When I went in on Monday, I was in shock. It looked like an actual tornado had gone through my room.  Pencils, paper, erasers, book pages, crayons, markers, scissors, and chairs were strewn about the room. Worksheets were spilling out of every mailbox and cubbie. Student’s pencil boxes (which I had purchased and filled with supplies) were broken and covered with glue and markers. My teacher materials had been stolen or broken. I couldn’t believe it. Then, I saw my library and Fun Friday activities. Books, games, toys, and activities that I had purchased with hard earned money, DESTROYED. Fun Friday items that had been provided by Donors Choose, DESTROYED. Books had pages torn out, glued together, and the covers were torn off. My blocks and Magnatiles covered in glue and thrown all around. Everything covered in marker and pencil. The students had shoved the books and materials under every shelf. I burst into tears. I was livid and hurt. My blood was actually boiling. Upon investigation, I found there were about 4 students responsible for all of this, the rest had done minimal damage.  “These kids have no idea what’s about to hit them on Thursday”. I thought. My mom and I threw most everything away and organized what we could. We covered all my shelves with butcher paper and turned them toward the walls. It was as “kid proof” as I could get it while still being functional. For the next few days I stewed. What in the actual heck was I going to do? Would I rip my kids a new one or clean it up and move on with my year? I had no idea. I was still so mad I couldn’t decide.


When Thursday morning came, my only concern was dropping Winifred off at daycare. A former coworker of mine had started an at home daycare with her mother and was going to be taking care of her. When I got to the house, I actually felt good! The house was adorable, cozy, clean, and welcoming. Winnie had been in the house 10 seconds and was already being loved on. They took her out of the car seat and gave me a tour, it was perfect. It made my mommy heart so happy to know she was going to be safe and loved by wonderful people.  However, when it came time for me to leave her and go to school, I couldn’t hold back the tears. They started streaming down my face as I thought about being away from her all day. I couldn’t fathom how this day had already come. She was so little. She had just started smiling, and now I was going to miss days full of her smiles. I knew she was going to be ok. I just didn’t know if I would be. I had already cried off my mascara as I pulled into the school parking lot, but I had to get my ish together. It was going to be a long day.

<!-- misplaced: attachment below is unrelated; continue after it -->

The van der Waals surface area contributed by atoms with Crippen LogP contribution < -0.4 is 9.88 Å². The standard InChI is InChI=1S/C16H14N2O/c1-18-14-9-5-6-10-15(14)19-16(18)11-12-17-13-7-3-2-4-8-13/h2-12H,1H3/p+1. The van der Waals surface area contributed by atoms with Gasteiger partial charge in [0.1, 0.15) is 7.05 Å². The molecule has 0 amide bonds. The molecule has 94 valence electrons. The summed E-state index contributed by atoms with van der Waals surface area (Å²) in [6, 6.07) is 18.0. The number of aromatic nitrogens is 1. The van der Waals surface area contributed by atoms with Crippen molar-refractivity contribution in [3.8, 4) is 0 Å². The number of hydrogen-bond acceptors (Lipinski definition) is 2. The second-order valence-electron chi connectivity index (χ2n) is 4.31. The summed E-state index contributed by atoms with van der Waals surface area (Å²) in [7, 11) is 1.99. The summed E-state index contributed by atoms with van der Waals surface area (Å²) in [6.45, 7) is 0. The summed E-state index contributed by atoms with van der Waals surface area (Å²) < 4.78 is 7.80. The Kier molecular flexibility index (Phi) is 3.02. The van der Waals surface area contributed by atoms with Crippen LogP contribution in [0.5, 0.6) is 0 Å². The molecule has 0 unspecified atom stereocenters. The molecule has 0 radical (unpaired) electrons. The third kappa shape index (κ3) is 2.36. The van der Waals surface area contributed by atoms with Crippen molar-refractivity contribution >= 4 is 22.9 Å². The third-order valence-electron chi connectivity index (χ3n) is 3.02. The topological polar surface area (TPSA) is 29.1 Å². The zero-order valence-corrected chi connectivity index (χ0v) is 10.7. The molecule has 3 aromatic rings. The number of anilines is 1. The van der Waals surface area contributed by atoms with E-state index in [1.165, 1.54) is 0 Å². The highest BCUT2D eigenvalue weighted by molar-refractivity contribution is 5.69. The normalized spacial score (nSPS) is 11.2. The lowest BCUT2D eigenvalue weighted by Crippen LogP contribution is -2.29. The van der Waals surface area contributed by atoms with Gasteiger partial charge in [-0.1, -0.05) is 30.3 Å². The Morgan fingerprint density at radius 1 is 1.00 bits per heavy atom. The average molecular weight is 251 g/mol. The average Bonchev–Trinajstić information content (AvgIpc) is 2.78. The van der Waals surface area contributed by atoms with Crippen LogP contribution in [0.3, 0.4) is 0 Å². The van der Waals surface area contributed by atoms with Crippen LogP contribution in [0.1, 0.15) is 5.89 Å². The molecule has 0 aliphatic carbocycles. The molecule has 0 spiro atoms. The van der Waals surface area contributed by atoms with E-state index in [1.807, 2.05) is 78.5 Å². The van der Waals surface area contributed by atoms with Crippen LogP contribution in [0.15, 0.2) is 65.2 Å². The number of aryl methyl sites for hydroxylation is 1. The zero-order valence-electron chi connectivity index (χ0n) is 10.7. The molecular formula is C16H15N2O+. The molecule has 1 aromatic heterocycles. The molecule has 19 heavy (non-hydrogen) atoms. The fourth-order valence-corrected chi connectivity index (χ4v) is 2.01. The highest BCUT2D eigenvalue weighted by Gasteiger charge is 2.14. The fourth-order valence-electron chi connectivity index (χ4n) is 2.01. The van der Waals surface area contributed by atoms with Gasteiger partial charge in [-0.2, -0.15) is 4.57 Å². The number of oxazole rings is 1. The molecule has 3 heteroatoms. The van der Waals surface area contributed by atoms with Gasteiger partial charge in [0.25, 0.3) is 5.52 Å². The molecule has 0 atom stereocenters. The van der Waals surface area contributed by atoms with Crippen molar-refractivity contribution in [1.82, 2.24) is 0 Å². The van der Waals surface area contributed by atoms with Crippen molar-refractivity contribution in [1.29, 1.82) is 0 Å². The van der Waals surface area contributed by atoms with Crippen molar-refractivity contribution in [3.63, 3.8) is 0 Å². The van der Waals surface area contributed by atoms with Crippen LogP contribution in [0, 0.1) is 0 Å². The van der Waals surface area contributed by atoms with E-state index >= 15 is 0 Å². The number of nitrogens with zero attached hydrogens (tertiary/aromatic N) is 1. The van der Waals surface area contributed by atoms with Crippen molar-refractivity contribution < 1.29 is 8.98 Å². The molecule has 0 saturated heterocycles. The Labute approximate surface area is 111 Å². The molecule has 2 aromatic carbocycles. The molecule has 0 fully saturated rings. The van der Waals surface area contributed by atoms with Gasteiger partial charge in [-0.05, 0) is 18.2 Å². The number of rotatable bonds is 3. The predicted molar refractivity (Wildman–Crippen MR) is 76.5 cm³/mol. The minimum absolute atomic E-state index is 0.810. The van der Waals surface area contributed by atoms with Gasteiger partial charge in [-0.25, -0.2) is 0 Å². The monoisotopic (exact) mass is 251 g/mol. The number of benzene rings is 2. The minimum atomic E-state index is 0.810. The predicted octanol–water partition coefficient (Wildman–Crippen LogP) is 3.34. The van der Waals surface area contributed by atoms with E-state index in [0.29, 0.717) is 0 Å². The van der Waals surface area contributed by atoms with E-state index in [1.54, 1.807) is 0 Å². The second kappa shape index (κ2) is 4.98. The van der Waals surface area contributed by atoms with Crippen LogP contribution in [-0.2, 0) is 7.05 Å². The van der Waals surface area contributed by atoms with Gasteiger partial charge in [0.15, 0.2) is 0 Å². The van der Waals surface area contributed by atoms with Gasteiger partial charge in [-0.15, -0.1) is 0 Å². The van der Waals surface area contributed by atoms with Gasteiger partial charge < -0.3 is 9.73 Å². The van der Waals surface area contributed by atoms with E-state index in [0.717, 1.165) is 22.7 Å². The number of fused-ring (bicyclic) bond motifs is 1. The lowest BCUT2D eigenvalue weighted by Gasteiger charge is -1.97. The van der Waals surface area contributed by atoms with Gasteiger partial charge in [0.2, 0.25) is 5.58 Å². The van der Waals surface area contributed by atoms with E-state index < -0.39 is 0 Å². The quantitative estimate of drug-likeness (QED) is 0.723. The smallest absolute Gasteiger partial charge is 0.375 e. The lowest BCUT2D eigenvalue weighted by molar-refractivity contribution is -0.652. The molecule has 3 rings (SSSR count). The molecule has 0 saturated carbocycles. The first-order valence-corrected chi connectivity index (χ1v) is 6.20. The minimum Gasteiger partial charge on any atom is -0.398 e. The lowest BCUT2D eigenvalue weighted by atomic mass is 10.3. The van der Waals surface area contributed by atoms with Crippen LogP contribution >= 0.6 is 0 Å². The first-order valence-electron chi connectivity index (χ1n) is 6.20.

I decided I wouldn’t go on a war path to make my students pay for what they’d done. Yes, they should have behaved much better, but they’re 6. So, I collected some of the destroyed items and placed them in the front of the room. After breakfast, I brought the kids to the carpet and explained that I was sad and my feelings were very hurt about how our classroom was treated. I held up each item and we talked about the way it should be used and not be used. Surprisingly, the students who were responsible fessed up and I had to celebrate their honesty. It’s not easy for a 6 year old to own up to something that might get them in a ton of trouble. We took a deep breath together and made a pinky promise to handle our classroom objects with great care and respect. I gently reminded them that if they had anything to confess to or return to me (a lot of stuff had been stolen), that no one would be in trouble. Some students confessed or pulled my materials out of their backpacks and we celebrated that our friends were brave enough to be honest! I wanted to set up my classroom as a place of trust and honesty. As hard as it was for me to let go of my destroyed materials, I knew that if I wanted to have a successful year with these babes, I had to move on. So, another deep breath and we all let it go. It’s all just material things and it won’t matter at the end of the year. We have learning to do!  #wewillrebuild